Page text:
Maersk Sets Launch of Methanol-Fueled Boxships and COSCO Orders Conversions
The era of methanol-fueled containerships is quickly approaching after the efforts to build the supply chain and infrastructure to support the new ships. Maersk announced the details of its initial long-haul liner service using the first of its methanol-fueled ships as it also prepares to test engine conversions for older ships. At the same time, China’s COSCO Line and MAN agreed to the next engine conversion program for methanol containerships, following similar efforts planned by Seaspan for Hapag-Lloyd.
Six months after introducing its first methanol-fueled containership, Laura Maersk, and with just 30 methanol-fueled ships, mostly tankers, in service worldwide, Maersk revealed details for its next phase of transition to the alternative fuel for its fleet. The carrier seeks to make tangible progress by 2030 on its transition to clean fuels and reach net-zero greenhouse gas emissions by 2040.
Maersk reports that the first of its 18 large methanol-enabled vessels will enter service on February 9, 2024, on one of its primary routes between Asia and Europe. The vessel, which will be named in January at the Hyundai Heavy Industries shipyard in South Korea, will be sailing between China, Malaysia, Sri Lanka, Morocco, the UK, Germany, Belgium, France, Saudi Arabia, and the UAE. Two more of the 16,000 TEU vessels will be deployed in the first half of 2024 and four additional ships in the second half of the year. Maersk has a total of 24 dual-fuel methanol-enabled containerships on order, 12 with a 16,00 TEU capacity, six with 17,000 TEU, and six with 9,000 TEU.
They are reporting having secured sufficient green methanol supplies for the first vessel’s maiden voyage and continue to work on 2024-2025 sourcing of green methanol. The vessels are also able to operate on biodiesel and conventional bunker fuel.
As Maersk is preparing for the launch of the first newbuilds, work is also progressing on the planned pilot program to convert an existing containership to dual-fuel methanol-enabled operations. Maersk and MAN announced the conversion plan in June and in October signed the contract with China’s Zhoushan Xinya Shipbuilding Company. The Maersk Halifax (15,000 TEU) will be converted by mid-2024. It has now been announced that Alfa Laval will provide the fuel system.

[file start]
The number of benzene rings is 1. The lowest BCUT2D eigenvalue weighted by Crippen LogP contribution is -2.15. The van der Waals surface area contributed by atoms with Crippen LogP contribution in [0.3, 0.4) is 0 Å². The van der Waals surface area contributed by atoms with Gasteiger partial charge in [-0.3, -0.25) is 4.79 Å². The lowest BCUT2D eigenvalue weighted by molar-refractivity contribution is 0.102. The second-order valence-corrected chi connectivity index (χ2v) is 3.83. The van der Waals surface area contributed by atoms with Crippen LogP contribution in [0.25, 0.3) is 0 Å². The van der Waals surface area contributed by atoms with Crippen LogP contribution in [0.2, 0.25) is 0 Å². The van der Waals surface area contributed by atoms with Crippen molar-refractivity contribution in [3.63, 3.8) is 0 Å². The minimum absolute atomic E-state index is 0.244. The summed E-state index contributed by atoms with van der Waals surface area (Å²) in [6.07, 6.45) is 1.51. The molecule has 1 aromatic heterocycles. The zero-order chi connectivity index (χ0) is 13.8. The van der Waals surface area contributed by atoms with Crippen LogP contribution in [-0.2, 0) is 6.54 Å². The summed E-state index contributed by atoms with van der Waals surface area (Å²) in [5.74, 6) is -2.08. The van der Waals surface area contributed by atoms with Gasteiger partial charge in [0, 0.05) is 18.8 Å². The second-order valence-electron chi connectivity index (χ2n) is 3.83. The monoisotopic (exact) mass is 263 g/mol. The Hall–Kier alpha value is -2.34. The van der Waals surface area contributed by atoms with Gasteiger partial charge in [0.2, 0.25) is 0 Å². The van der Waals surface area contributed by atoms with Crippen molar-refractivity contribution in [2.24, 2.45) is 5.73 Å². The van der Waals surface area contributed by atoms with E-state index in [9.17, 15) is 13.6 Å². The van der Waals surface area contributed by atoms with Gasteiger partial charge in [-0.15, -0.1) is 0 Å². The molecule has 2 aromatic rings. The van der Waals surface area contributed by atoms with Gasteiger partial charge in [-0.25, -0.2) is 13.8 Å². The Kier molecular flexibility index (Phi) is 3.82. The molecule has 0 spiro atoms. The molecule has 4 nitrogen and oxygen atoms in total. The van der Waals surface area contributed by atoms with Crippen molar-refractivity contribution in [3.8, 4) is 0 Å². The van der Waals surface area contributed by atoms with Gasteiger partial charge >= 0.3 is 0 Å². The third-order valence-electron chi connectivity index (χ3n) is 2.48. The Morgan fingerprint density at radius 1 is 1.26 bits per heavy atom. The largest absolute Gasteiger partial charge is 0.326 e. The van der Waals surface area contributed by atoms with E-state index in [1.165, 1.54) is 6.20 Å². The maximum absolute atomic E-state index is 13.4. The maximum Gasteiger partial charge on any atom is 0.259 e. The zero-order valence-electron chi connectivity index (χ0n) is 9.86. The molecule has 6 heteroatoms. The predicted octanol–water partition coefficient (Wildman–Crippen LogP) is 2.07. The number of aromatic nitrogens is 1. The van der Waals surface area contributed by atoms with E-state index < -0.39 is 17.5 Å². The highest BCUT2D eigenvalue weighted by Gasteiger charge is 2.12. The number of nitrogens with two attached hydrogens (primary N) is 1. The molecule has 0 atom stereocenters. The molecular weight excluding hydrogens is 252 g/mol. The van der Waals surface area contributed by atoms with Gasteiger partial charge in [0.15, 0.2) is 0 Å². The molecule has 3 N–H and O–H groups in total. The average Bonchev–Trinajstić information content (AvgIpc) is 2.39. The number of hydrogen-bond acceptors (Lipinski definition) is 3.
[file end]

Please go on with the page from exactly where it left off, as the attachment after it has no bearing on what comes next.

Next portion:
“Retrofitting solutions to accommodate new fuel thereby enabling the engine to operate on methanol is a complex task,” said Ole Graa Jakobsen, head of Fleet Technology for A.P. Moller-Maersk. They highlighted the space challenges for the project which involves adding a new fuel line for methanol alongside the traditional fuel line. They will be installing an FCM Methanol low-flashpoint fuel supply system to the vessel.
MAN reports that Maersk has contracted for up to 11 retrofits of vessels in the same class that use its G95 main engines. Maersk has said depending on the success of the pilot it would schedule additional projects timed to the vessel’s special surveys. The class was built between 2017 and 2019 in South Korea by Hyundai Heavy Industries.
COSCO Heavy Industry Shanghai reports that it will also be undertaking the conversion of four main engines for COSCO Line’s Camellia (13,800 TEU) and Virgo (20,000 TEU) class vessels in another project with MAN Energy Solutions. The first vessel is scheduled for refit in the second quarter of 2025 taking the current single-fuel MAN B&W 11S90ME-C10.5 engines to dual-fuel units capable of operating on fuel oil or methanol. COSCO also has an option to retrofit nine additional vessels from the line’s 20,000 TEU Virgo and Pisces classes.
Previously, Seaspan contracted with MAN in July 2023 for the conversion of containerships currently powered by MAN B&W S90-type fuel-oil-powered engines to become dual-fuel engines capable of running on green methanol. MAN reported the agreement calls for the delivery of 15 engine retrofits for Seaspan vessels operating under long-term charters to Hapag. The agreement includes a further 45 optional engine retrofits.
Beyond the container shipping segment, Stena also contracted with Wärtsilä for a project to convert some of the line’s ferries to methanol-capable vessels. Norwegian Cruise Line is also working with MAN to build new methanol-ready cruise ships with Fincantieri and explore the steps required to retrofit its current cruise ships for methanol.
By 2028, DNV projects 205 methanol-fueled vessels of all types now on order will be delivered into the commercial shipping fleet. They estimate nearly 250 methanol-fueled ships will be in service within five years, making methanol the second most popular fuel source being ordered behind LNG.